James E. Pew

Document Type

Thesis - Open Access

Award Date


Degree Name

Master of Science (MS)


Sociology and Rural Studies


South Dakota was the second most rural state in the North Central Region in 1960 with 61 percent of the state’s population living in rural areas. Only North Dakota, with 65 percent rural population, surpassed South Dakota within the North Central Region. Throughout the United States, rural areas have been experiencing a definite loss of people through net out-migration. South Dakota was no exception. Even though the state gained 4 percent in population from 1950 to 1960, there was a total net out-.migration of slightly over 14 percent. There were 121, 736 more births than deaths in South Dakota between 1950 and 1960. This natural growth produced a potential population of 774,476 for 1960; yet only 680, 514 were living in the state in that year. Thus, the population grew only 27,774 instead of a possible 121,736. Out-migration accounted for this difference between the potential and the actual population increase. The estimated total net out-migration from South Dakota for the 1950-1960 decade numbered 94,279. A general principle in migration theory contends that migration tends to be selective in terms of age and sex. Findings from the study done by Riley and the author show that the young adult segment of the population experienced the highest rates of migration in South Dakota during the 1950-1960 decade. Young adults constituted approximately 38 percent of the total net out-migrants; however, this segment of the population constituted only 24 percent of the total population in 1950 and only 17 percent in 1960. A question, therefore, arises concerning the factors associated with this age-selective migration. In other words, what factors were associated with the net out-migration of young adults from South Dakota’s counties and economic areas during the decade 1950- 1960?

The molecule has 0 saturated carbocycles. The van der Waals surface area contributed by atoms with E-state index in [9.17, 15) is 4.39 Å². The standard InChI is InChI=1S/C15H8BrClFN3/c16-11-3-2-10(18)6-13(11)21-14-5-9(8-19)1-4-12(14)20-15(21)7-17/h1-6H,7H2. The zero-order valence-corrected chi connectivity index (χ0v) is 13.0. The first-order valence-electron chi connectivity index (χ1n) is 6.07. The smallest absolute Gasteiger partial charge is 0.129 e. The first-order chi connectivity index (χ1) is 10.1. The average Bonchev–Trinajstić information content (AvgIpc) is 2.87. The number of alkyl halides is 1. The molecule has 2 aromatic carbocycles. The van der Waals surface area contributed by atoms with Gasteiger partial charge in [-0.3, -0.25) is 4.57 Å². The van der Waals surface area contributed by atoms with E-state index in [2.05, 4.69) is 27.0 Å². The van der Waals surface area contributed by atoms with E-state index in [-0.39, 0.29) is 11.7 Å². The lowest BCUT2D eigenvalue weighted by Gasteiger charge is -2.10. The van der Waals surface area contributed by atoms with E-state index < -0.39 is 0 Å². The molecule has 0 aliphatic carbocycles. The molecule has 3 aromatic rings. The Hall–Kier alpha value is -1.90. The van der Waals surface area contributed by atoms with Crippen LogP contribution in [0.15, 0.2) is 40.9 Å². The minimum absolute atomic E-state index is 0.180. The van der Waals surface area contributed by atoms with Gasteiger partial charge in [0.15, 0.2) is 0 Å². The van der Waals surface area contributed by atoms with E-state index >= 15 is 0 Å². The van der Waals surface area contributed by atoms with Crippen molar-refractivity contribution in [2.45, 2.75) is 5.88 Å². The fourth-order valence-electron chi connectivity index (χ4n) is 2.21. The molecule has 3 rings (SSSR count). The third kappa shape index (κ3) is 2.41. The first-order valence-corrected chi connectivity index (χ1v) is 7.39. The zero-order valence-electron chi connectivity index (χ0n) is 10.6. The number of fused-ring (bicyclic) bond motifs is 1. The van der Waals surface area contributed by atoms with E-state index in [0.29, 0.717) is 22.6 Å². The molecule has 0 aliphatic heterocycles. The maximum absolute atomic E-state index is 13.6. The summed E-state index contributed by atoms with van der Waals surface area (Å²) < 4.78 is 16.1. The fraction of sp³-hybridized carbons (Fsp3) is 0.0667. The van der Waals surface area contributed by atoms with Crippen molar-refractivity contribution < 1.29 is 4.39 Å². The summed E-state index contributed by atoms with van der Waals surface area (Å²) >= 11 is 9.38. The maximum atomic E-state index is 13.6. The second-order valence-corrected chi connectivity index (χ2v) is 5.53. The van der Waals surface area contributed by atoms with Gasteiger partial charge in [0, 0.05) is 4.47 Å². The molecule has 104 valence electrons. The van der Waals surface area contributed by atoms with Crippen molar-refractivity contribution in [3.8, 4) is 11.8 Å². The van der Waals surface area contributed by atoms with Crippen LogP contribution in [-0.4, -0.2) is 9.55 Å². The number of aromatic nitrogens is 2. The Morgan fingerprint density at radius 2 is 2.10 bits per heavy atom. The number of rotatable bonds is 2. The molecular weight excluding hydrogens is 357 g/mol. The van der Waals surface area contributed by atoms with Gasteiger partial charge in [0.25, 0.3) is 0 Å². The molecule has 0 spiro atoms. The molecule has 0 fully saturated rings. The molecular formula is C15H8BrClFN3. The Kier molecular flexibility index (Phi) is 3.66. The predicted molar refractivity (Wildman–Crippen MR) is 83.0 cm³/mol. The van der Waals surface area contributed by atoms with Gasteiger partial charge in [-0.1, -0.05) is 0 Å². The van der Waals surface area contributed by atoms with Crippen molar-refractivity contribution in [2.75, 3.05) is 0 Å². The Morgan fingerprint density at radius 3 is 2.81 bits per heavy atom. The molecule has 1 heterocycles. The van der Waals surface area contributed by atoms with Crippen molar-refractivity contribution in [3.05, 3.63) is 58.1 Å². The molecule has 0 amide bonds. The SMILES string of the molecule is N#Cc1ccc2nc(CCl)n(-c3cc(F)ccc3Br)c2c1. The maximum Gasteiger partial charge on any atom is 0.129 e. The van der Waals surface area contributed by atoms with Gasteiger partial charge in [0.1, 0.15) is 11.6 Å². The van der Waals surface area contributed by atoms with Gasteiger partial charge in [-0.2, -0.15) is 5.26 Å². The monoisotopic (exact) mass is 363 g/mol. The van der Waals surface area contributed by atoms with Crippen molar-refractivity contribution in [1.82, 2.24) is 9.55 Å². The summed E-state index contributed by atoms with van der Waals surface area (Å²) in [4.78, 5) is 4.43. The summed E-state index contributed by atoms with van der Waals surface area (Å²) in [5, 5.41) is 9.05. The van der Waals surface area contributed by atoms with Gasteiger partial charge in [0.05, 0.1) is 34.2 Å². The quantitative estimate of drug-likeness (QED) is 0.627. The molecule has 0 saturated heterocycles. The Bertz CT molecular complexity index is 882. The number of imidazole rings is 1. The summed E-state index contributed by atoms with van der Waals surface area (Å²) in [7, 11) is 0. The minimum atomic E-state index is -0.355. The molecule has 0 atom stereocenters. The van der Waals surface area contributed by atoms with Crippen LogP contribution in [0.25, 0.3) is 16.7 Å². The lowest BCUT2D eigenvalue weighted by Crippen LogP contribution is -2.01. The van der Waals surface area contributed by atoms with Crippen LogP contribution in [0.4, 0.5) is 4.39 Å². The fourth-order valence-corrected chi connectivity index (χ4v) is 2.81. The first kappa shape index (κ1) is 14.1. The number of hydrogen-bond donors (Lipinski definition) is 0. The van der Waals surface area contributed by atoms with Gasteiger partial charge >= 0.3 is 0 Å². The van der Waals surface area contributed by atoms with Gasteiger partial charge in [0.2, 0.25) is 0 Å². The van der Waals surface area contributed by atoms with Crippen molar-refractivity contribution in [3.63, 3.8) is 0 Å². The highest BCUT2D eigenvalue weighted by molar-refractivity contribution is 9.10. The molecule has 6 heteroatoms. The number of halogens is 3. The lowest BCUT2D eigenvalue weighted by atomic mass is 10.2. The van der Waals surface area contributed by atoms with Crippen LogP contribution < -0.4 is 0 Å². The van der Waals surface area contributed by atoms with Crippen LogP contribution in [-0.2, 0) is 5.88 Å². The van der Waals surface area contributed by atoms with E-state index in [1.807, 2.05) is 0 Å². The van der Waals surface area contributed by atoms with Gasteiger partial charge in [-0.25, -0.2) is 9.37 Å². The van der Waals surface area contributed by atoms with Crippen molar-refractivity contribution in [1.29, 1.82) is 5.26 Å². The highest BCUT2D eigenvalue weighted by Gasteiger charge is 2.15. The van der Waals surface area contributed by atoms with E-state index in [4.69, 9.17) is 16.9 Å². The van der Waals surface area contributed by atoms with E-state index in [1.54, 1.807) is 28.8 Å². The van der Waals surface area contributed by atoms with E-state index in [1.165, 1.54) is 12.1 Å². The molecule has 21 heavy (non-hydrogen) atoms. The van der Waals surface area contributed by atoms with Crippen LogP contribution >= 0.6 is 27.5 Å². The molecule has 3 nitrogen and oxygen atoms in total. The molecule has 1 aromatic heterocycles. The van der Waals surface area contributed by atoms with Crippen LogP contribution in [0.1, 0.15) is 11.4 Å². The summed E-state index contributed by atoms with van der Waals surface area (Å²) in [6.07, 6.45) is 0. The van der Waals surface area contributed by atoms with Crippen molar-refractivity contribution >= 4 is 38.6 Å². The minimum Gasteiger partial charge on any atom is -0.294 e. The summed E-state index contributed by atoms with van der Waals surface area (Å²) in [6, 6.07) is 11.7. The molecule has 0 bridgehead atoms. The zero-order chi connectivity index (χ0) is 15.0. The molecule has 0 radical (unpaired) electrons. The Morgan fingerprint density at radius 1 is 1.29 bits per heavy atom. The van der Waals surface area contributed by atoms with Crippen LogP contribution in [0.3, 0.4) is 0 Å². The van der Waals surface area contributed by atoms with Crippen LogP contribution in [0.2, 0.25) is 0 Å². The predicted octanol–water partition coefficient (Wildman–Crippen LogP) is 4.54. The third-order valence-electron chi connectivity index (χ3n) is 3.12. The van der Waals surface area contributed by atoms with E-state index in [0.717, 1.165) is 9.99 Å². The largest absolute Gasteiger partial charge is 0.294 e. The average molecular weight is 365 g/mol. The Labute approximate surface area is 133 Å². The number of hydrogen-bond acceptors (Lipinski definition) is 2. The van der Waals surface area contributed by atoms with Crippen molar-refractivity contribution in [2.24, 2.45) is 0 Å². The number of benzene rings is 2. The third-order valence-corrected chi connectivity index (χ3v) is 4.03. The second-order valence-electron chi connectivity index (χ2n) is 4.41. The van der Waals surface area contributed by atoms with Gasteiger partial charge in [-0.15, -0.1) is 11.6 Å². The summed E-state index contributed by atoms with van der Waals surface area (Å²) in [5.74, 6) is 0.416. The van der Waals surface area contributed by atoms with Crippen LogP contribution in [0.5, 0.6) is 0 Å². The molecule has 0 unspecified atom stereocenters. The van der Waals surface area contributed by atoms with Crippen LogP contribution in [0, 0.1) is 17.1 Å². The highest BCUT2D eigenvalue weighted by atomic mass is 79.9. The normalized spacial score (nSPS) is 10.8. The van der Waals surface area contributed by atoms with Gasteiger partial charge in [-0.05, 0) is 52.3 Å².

Library of Congress Subject Headings

Migration, Internal -- South Dakota




South Dakota State University